Love and Other Drugs (20th Century Fox, R)

Tasteful nudity becomes a symbol for the growing emotional depth of the couple.

Last night I sat thinking about Love and Other Drugs long after the movie ended. Driving home from the theater I commented upon how anticlimactic the ending felt. Without giving away the end of the movie, I will say this fit the movie perfectly.
The film deals with a couple, Jamie (Jake Gyllenhaal) and Maggie (Anne Hathaway), whose relationship is complicated by twin diseases. Maggie, a free spirit who sees no need to bother with any process when it comes to matters of the heart or sex, has early onset Parkinson’s disease stage I. Jamie is a self-described heartless bastard who, after giving up study to be a doctor, is lucky enough to have entered into the pharmaceutical sales trade at the moment Viagra is coming on the market (the film is set in 1998). They meet, no strings attached; physical sparks fly, and the obvious complications of the heart ensue.
“Obvious” describes a fair amount of this movie. It contains the usual hurdles and stock characters that are par for the course in Hollywood. Jamie’s family appears to be refugees from a Wes Anderson film, with George Segal and Jill Clayburgh (in her final film role) as the starchy parents and Josh Gad as Jamie’s overweight, socially inept and very rich brother. Jamie, who has never had any trouble bedding women throughout his life, finds his true calling in selling “Vitamin V” until he meets Maggie under not-quite-ethical conditions.
Much has been made (by both the press and the publicists) of the copious amounts of nudity in this film. While bountiful, it is certainly not gratuitous. The director, Ed Zwick (Blood Diamonds, About Last Night…), has done a good job of not allowing the skin to become the subject of the film. It does become a symbol for the growing emotional depth of the couple. At first we see Maggie flash her breast nonchalantly, but as the relationship progresses, we see more tasteful skin, with both Hathaway and Gyllenhaal shot in museum-quality light. Some scenes are shot with a camcorder, allowing extended moments of black and white. The nudity accentuates and furthers the story. It is too bad that much of the media attention for this film centers on the nakedness of its stars. Gyllenhaal and Hathaway, who previously shared the screen in Brokeback Mountain, have obvious chemistry.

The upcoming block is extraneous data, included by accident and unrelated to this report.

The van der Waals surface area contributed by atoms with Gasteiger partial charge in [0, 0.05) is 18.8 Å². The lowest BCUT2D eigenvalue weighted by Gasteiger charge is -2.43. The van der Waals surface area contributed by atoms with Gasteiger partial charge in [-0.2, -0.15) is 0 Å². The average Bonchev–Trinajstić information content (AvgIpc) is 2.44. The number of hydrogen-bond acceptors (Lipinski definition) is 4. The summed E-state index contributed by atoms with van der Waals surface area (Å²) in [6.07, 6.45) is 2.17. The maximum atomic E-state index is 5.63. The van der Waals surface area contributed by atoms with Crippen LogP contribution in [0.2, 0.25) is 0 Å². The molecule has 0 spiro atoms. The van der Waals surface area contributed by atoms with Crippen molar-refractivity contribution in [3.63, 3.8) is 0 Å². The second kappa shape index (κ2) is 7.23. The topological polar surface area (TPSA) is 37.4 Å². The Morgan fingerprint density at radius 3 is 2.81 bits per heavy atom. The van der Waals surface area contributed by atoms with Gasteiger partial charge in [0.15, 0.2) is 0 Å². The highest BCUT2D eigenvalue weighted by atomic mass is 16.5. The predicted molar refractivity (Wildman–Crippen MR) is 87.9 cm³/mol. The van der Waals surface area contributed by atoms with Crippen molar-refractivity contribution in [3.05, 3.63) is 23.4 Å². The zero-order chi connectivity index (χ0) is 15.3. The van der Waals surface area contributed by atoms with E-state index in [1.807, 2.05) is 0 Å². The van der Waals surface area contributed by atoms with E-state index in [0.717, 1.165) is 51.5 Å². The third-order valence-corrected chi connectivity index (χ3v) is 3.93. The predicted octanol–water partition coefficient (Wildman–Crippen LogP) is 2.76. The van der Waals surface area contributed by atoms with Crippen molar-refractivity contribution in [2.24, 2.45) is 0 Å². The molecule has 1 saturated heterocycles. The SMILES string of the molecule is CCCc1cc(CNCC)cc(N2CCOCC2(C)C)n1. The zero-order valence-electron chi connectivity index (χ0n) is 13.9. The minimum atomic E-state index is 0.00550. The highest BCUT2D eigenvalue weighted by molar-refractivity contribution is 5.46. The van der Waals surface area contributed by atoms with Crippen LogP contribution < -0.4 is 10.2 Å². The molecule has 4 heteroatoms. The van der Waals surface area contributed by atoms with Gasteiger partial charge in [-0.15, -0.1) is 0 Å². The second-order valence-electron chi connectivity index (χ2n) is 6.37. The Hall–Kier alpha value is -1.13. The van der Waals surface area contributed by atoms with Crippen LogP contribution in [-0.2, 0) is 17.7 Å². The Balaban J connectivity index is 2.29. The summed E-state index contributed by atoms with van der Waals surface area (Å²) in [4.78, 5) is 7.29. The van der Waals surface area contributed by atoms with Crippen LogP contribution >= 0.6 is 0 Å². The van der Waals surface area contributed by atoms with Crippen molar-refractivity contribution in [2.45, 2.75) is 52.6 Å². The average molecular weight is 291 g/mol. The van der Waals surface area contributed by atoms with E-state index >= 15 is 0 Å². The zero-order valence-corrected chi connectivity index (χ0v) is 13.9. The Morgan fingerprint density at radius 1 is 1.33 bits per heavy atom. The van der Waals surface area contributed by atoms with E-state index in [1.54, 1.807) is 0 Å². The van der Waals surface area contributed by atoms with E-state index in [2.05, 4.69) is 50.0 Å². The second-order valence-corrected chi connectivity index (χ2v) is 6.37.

Love and Other Drugs is part history of how Viagra came on the market and created a pharmaceutical superstar (the movie is based on Jamie Reidy’s nonfiction book Hard Sell: The Evolution of a Viagra Salesman), a bit about the ethics of that industry, and a tale of commitment and love. It is this third element that stuck with me long after images of the stars’ nudity faded. Maggie’s illness is one that is long-term and devastating; Parkinson’s slowly takes away the body’s ability to control its functions. In one telling scene, the husband of a Parkinson’s sufferer tells Jamie to run and get out of the relationship. The weight of caring with someone with this disease, he says, is not something that anyone would choose.
This is what gives the movie its artistic heart and links it with challenges many of us face. We are treated to scenes of two young and vibrant lovers, both charming and attractive. Yet there is this very obvious ghost in the room of a future Maggie who will become that person that she fears the most. Add to this the fact that Jamie works for an industry that sees far too much profit in selling erection-inducing pills as opposed to actual cures and you have the depth that saves this movie from being ordinary.
True, Love and Other Drugs is your typical Hollywood love story with complications and resolutions, but probing questions about love, commitment and passion based on the heart rather than pharma saves it from the typical. | Jim Dunn
About Jim Dunn 126 Articles
Jim Dunn grew up in NY in the 70s and 80s. Even though that time in music really shapes his appreciation it does not define it. Music, like his beloved history is a long intermingled path that grows, builds and steals from its past. He lives in Colorado with his lovely wife and a wild bunch of animals.

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